What Is New at IBM Voice Systems?
Approximately one year ago IBM Voice Systems assumed a new identity. It became part of Application & Integration middleware in the Software Solutions division of IBM. This move was a clear indication that IBM viewed speech technologies, in particular speech recognition, as viable for mainstream application. It was also a signal that IBM intended to incorporate speech into its enterprise products and services. Its new position produced a number of changes in IBM Voice over the year.
Its new identity as a Software Solution has enabled IBM Voice to forge internal and external partnerships much more easily. Partnership development has been pro-active. IBM Voice formed a Strategic Alliances Group and charged it with identifying strategic partners for embedded, enterprise and telephony applications of speech. One internal partner is the IBM Personal Systems Group, which has designed a wearable computer prototype based on the ultraportable ThinkPad 560. The system has a monocle color display worn over the eye, and allows the user to navigate contents by a handheld mouse or by spoken commands. Many of the external partnerships that were established during the year reflect a global orientation. One such example is the agreement with Nokia to integrate voice technology into mobile solutions and enterprise software. In the retail market globalization is evident in the localization1 of IBM ViaVoice products for a growing number of countries. This effort has led IBM Voice to establish local OEM and/or distributor partnerships in many of those countries.
Internet and E-Business
One of the reasons IBM Voice was moved into the Software Solutions division was to support the company's focus on Internet and e-business. IBM has taken a leadership role in the Voice eXtensible Markup Language Forum2, which is designed to facilitate telephone access to Internet content. IBM also recently released a Beta version of an SDK based on VoiceXML. The IBM ViaVoice Millennium and Millennium Pro contain a voice browser and voice tools for generating and listening to e-mail. These tools are also being implemented in versions of ViaVoice that have been localized for other countries. Several prototype embedded systems use speech recognition and synthesis to access the Internet. WiredAnywhere is a Web browser that supports real-time access, including transactions, to the Internet via personal or handheld devices. The OPAH demonstration car already supports e-mail and is being extended to other types of Internet access. The wearable PC prototype (described earlier) has a wireless interface to the Internet that will be configured to include voice navigation. Development of enterprise solutions for Internet access span call center applications, machine translation for global intranet systems and information access for mobile professionals. I was shown a sales automation demonstration system that accessed the individual's calendar and schedule, travel directions and product pricing and availability.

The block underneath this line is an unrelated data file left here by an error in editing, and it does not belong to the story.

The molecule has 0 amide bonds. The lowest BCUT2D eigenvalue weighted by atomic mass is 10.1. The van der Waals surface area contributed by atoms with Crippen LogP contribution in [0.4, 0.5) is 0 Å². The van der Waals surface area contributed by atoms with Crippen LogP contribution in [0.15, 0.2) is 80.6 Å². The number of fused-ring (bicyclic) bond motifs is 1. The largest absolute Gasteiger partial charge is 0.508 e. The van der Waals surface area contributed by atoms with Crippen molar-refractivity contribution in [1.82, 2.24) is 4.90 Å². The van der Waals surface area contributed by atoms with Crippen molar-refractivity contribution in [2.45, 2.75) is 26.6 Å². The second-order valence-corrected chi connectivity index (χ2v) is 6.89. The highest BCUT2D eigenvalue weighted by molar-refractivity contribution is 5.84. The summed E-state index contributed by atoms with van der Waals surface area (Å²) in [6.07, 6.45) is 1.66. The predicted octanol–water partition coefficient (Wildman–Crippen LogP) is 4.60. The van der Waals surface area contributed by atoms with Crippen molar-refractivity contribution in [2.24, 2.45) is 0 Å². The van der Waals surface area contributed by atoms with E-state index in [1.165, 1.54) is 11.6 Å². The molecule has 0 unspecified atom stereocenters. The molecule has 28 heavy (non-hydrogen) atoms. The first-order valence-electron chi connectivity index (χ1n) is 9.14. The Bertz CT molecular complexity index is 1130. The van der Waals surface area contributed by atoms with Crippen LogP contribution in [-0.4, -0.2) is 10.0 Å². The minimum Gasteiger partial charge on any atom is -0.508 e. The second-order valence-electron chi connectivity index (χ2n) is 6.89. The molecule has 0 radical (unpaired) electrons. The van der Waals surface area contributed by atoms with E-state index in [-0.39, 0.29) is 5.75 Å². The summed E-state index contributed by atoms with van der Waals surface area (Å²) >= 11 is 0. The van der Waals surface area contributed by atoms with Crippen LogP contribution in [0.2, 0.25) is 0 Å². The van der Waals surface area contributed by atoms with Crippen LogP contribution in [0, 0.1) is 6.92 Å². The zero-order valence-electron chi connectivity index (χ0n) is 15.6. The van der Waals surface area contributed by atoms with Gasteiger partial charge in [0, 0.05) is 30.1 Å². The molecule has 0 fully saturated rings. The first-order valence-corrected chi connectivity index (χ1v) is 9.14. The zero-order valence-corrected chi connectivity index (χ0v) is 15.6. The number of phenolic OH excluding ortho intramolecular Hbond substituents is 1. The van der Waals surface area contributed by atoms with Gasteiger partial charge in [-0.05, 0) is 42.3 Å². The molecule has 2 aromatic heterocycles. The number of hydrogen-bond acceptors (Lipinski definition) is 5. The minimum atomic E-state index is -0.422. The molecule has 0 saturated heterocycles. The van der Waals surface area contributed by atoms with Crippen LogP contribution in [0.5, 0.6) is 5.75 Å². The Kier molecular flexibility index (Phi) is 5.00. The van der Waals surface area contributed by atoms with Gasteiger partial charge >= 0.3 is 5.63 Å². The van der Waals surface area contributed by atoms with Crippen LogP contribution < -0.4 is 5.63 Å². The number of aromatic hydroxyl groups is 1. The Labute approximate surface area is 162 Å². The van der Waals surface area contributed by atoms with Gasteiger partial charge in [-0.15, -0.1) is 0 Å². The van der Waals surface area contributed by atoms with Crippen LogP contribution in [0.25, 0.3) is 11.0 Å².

These are only a few of the developments that have occurred at IBM since it became a part of the Software Solutions division. They bode well for the future of speech within IBM. They are also a reflection of the mainstream penetration of speech.
1 The term "localized" refers to the changes that must be included in a software system to make it usable in another culture. Translation into a new language is only one of those changes. 2 VoiceXML is a non-proprietary, open source specification for the development of applications for accessing Web content from public telephone networks. VoiceXML Version 1.0 was released in March 2000. It can be downloaded from www.voiceXML.org
Judith Markowitz is a leading independent analyst in the speech recognition and voice biometrics industries. She recently completed a market analysis of speaker verification and identification. She can be reached at 773-769-9243 or Jmarkowitz@PObox.com.